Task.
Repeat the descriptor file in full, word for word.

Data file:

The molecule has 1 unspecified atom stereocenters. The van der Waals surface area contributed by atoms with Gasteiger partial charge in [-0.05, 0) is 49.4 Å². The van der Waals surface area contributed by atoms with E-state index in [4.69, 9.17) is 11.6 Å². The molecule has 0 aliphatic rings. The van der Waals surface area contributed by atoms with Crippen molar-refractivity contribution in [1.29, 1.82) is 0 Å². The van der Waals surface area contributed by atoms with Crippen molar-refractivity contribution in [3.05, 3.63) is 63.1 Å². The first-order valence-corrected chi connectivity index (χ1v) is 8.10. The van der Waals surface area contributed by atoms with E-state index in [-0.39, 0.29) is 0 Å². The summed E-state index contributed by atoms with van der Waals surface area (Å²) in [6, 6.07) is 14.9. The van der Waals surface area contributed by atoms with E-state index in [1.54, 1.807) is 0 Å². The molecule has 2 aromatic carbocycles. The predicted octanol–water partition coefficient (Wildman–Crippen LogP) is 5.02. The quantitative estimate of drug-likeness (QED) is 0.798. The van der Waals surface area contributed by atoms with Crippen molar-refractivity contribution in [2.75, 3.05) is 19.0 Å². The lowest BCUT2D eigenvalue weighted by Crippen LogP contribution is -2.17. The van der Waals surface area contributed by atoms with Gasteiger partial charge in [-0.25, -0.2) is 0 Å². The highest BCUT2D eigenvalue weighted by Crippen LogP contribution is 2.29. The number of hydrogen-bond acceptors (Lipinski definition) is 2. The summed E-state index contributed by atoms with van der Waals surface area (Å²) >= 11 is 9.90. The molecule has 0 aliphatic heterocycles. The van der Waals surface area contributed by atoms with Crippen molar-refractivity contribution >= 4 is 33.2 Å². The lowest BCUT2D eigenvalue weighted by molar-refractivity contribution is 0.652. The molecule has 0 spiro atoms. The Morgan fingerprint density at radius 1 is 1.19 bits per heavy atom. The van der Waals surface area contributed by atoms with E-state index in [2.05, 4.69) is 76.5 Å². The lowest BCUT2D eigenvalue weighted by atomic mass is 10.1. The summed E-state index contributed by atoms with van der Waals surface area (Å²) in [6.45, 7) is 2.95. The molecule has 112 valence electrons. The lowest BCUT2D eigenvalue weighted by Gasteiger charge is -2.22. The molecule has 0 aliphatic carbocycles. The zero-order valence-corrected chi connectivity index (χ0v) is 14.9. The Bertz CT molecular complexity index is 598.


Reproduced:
The molecule has 1 unspecified atom stereocenters. The van der Waals surface area contributed by atoms with Gasteiger partial charge in [-0.05, 0) is 49.4 Å². The van der Waals surface area contributed by atoms with E-state index in [4.69, 9.17) is 11.6 Å². The molecule has 0 aliphatic rings. The van der Waals surface area contributed by atoms with Crippen molar-refractivity contribution in [1.29, 1.82) is 0 Å². The van der Waals surface area contributed by atoms with Crippen molar-refractivity contribution in [3.05, 3.63) is 63.1 Å². The first-order valence-corrected chi connectivity index (χ1v) is 8.10. The van der Waals surface area contributed by atoms with E-state index in [-0.39, 0.29) is 0 Å². The summed E-state index contributed by atoms with van der Waals surface area (Å²) in [6, 6.07) is 14.9. The van der Waals surface area contributed by atoms with E-state index in [1.54, 1.807) is 0 Å². The molecule has 2 aromatic carbocycles. The predicted octanol–water partition coefficient (Wildman–Crippen LogP) is 5.02. The quantitative estimate of drug-likeness (QED) is 0.798. The van der Waals surface area contributed by atoms with Crippen molar-refractivity contribution in [2.75, 3.05) is 19.0 Å². The lowest BCUT2D eigenvalue weighted by Crippen LogP contribution is -2.17. The van der Waals surface area contributed by atoms with Gasteiger partial charge in [-0.25, -0.2) is 0 Å². The highest BCUT2D eigenvalue weighted by Crippen LogP contribution is 2.29. The number of hydrogen-bond acceptors (Lipinski definition) is 2. The summed E-state index contributed by atoms with van der Waals surface area (Å²) >= 11 is 9.90. The molecule has 0 aliphatic heterocycles. The van der Waals surface area contributed by atoms with Crippen molar-refractivity contribution >= 4 is 33.2 Å². The lowest BCUT2D eigenvalue weighted by molar-refractivity contribution is 0.652. The molecule has 0 spiro atoms. The Morgan fingerprint density at radius 1 is 1.19 bits per heavy atom. The van der Waals surface area contributed by atoms with E-state index in [2.05, 4.69) is 76.5 Å². The lowest BCUT2D eigenvalue weighted by atomic mass is 10.1. The summed E-state index contributed by atoms with van der Waals surface area (Å²) in [6.45, 7) is 2.95. The molecule has 112 valence electrons. The lowest BCUT2D eigenvalue weighted by Gasteiger charge is -2.22. The molecule has 0 aliphatic carbocycles. The zero-order valence-corrected chi connectivity index (χ0v) is 14.9. The Bertz CT molecular complexity index is 598.